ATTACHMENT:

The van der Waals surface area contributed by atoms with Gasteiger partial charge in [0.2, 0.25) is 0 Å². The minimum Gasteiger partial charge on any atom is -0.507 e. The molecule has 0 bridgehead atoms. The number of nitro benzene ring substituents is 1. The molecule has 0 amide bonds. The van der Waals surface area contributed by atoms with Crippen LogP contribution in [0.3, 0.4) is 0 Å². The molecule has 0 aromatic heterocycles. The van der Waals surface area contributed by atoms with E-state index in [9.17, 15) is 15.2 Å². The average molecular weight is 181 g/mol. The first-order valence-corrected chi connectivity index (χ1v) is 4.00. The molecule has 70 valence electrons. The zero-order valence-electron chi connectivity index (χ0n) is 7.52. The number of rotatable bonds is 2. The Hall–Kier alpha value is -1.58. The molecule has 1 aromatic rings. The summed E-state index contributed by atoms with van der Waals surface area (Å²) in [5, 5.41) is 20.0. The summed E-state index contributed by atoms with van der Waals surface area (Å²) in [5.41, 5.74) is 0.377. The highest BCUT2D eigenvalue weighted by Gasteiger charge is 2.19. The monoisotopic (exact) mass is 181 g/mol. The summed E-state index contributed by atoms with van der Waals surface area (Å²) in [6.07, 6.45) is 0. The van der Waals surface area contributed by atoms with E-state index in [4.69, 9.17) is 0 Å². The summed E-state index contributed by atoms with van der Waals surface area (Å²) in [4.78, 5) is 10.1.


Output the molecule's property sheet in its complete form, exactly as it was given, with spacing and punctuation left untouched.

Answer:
The van der Waals surface area contributed by atoms with Gasteiger partial charge in [0.2, 0.25) is 0 Å². The minimum Gasteiger partial charge on any atom is -0.507 e. The molecule has 0 bridgehead atoms. The number of nitro benzene ring substituents is 1. The molecule has 0 amide bonds. The van der Waals surface area contributed by atoms with Crippen LogP contribution in [0.3, 0.4) is 0 Å². The molecule has 0 aromatic heterocycles. The van der Waals surface area contributed by atoms with E-state index in [9.17, 15) is 15.2 Å². The average molecular weight is 181 g/mol. The first-order valence-corrected chi connectivity index (χ1v) is 4.00. The molecule has 70 valence electrons. The zero-order valence-electron chi connectivity index (χ0n) is 7.52. The number of rotatable bonds is 2. The Hall–Kier alpha value is -1.58. The molecule has 1 aromatic rings. The summed E-state index contributed by atoms with van der Waals surface area (Å²) in [5, 5.41) is 20.0. The summed E-state index contributed by atoms with van der Waals surface area (Å²) in [5.41, 5.74) is 0.377. The highest BCUT2D eigenvalue weighted by Gasteiger charge is 2.19. The monoisotopic (exact) mass is 181 g/mol. The summed E-state index contributed by atoms with van der Waals surface area (Å²) in [6.07, 6.45) is 0. The van der Waals surface area contributed by atoms with E-state index in [4.69, 9.17) is 0 Å². The summed E-state index contributed by atoms with van der Waals surface area (Å²) in [4.78, 5) is 10.1.